July 12, 2012
By GARY FINEOUT | Associated Press
TALLAHASSEE, Fla. (AP) — The president of Florida A&M University submitted his resignation Wednesday, the same day the university was sued by parents of a drum major who died during a hazing. It was unclear if the two events were related.
James Ammons announced the resignation, which takes effect Oct. 11, in a letter to the chairman of the university’s governing board. He said his decision came after “considerable thought, introspection and conversations with my family.”
Ammons' departure is the latest in a series of blows to the university that has seen its image badly bruised by Champion’s death, the suspension of the band until 2013 and the springtime resignation of its veteran director.
Eleven FAMU band members face felony hazing charges, while two others face misdemeanor counts for alleged roles in Champion’s hazing. They have pleaded not guilty. Their trial is scheduled to begin the same month as Ammons’ resignation, in October.
Dreams of playing in the band drew students to apply to the university as much if not more than the school’s academic program, and the same professional performances that led it to play at Super Bowls and presidential inaugurations were a huge attendance draw at football games.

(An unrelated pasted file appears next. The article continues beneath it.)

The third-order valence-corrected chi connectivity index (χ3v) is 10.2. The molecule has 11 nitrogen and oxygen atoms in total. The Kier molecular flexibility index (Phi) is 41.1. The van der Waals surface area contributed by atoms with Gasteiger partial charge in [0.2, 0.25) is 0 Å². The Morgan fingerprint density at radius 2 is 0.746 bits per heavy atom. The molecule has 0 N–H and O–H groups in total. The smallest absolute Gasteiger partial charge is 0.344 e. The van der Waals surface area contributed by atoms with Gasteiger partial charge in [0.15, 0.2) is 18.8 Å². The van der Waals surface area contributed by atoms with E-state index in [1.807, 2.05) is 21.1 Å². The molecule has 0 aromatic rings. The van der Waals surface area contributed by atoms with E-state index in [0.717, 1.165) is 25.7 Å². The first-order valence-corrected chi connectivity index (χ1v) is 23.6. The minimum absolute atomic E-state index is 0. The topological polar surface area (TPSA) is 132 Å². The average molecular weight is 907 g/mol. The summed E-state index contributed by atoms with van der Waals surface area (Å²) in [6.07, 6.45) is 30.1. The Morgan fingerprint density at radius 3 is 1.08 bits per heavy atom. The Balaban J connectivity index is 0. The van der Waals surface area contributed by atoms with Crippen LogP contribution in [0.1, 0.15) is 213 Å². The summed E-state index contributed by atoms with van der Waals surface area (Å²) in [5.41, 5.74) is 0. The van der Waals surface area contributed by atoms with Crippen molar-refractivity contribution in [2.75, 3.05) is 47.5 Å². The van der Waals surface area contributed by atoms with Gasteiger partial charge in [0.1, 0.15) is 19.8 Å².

An alumnus and former top administrator of the school, the president was first hired to help steady FAMU in the wake of financial woes and threats to its accreditation.
But Champion’s death put a spotlight on a hazing culture that he and other top FAMU officials have been unable to eradicate.
The school’s trustees gave Ammons a vote of no-confidence in June, after questioning his leadership in several areas, including what some saw as his lax attitude toward hazing and management of the band prior to Robert Champion’s death in November.
At the time, Ammons said he would stay on the job, and he immediately recommended stringent new eligibility requirements for membership in The Marching 100 band, which has played at Super Bowls and inauguration ceremonies.
Champion died in November after being beaten by fellow band members during a hazing ritual aboard a bus parked outside an Orlando hotel following a football game against the school’s archrival.
Champion’s death put a spotlight on hazing at the school and led to the suspension of the band until at least next year. In the meantime, the FAMU athletic department was already grappling with a multimillion-dollar deficit.
The lawsuit brought by Champion’s parents claims Florida A&M University officials did not take action to stop hazing even though a school dean proposed suspending the band because of hazing concerns three days before their son died. School officials also allowed nonstudents to play in the band, fell short in enforcing anti-hazing policies and did not keep a close eye on band members to prevent hazing, the lawsuit said.
School officials “failed to properly supervise, train, discipline and control the FAMU Band,” the lawsuit said.
The lawsuit seeks damages greater than $15,000, but does not give a specific amount.
Champion’s parents, Robert and Pamela, have already sued the bus company, claiming the driver stood guard outside while the hazing took place. The company said the driver was helping band members with their equipment.
Florida A&M University trustees were added as defendants to the lawsuit, which was to be refiled later Wednesday. Under state law, Champions parents had to wait six months before they could include the university in the lawsuit since it’s a state entity.